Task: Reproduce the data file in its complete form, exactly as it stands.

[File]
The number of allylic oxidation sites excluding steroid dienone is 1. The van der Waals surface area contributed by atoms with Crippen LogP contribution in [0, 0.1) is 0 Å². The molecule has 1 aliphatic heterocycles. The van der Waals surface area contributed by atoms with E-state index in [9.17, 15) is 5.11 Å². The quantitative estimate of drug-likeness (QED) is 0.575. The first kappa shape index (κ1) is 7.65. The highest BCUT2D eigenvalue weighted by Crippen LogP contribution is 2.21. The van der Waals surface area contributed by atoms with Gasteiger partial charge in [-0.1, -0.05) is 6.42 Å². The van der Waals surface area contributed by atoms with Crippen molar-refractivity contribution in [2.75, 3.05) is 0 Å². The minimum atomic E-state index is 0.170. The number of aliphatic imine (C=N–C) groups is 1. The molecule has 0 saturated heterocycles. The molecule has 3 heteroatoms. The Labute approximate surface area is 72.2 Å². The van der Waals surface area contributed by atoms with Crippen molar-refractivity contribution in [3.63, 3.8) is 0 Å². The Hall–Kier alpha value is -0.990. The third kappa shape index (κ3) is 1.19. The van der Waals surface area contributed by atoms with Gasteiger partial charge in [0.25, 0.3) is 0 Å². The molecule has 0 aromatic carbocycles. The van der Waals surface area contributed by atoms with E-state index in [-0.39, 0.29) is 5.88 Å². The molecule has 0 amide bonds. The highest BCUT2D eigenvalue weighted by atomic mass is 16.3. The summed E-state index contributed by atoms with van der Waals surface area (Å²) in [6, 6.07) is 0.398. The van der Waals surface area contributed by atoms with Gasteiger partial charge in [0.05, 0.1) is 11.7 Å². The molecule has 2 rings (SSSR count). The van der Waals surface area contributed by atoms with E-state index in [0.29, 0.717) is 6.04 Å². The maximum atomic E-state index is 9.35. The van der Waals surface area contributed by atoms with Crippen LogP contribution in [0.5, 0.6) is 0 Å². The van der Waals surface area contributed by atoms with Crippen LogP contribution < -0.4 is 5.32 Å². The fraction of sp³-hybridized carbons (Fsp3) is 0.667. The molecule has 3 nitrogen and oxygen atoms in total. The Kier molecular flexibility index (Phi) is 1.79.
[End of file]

The number of allylic oxidation sites excluding steroid dienone is 1. The van der Waals surface area contributed by atoms with Crippen LogP contribution in [0, 0.1) is 0 Å². The molecule has 1 aliphatic heterocycles. The van der Waals surface area contributed by atoms with E-state index in [9.17, 15) is 5.11 Å². The quantitative estimate of drug-likeness (QED) is 0.575. The first kappa shape index (κ1) is 7.65. The highest BCUT2D eigenvalue weighted by Crippen LogP contribution is 2.21. The van der Waals surface area contributed by atoms with Gasteiger partial charge in [-0.1, -0.05) is 6.42 Å². The van der Waals surface area contributed by atoms with Crippen molar-refractivity contribution in [2.75, 3.05) is 0 Å². The minimum atomic E-state index is 0.170. The number of aliphatic imine (C=N–C) groups is 1. The molecule has 0 saturated heterocycles. The molecule has 3 heteroatoms. The Labute approximate surface area is 72.2 Å². The van der Waals surface area contributed by atoms with Crippen molar-refractivity contribution in [3.63, 3.8) is 0 Å². The Hall–Kier alpha value is -0.990. The third kappa shape index (κ3) is 1.19. The van der Waals surface area contributed by atoms with Gasteiger partial charge in [0.25, 0.3) is 0 Å². The molecule has 0 aromatic carbocycles. The van der Waals surface area contributed by atoms with E-state index in [-0.39, 0.29) is 5.88 Å². The molecule has 0 amide bonds. The highest BCUT2D eigenvalue weighted by atomic mass is 16.3. The summed E-state index contributed by atoms with van der Waals surface area (Å²) in [6, 6.07) is 0.398. The van der Waals surface area contributed by atoms with Gasteiger partial charge in [0.05, 0.1) is 11.7 Å². The molecule has 2 rings (SSSR count). The van der Waals surface area contributed by atoms with E-state index in [0.29, 0.717) is 6.04 Å². The maximum atomic E-state index is 9.35. The van der Waals surface area contributed by atoms with Crippen LogP contribution in [0.5, 0.6) is 0 Å². The van der Waals surface area contributed by atoms with Crippen LogP contribution < -0.4 is 5.32 Å². The fraction of sp³-hybridized carbons (Fsp3) is 0.667. The molecule has 3 nitrogen and oxygen atoms in total. The Kier molecular flexibility index (Phi) is 1.79.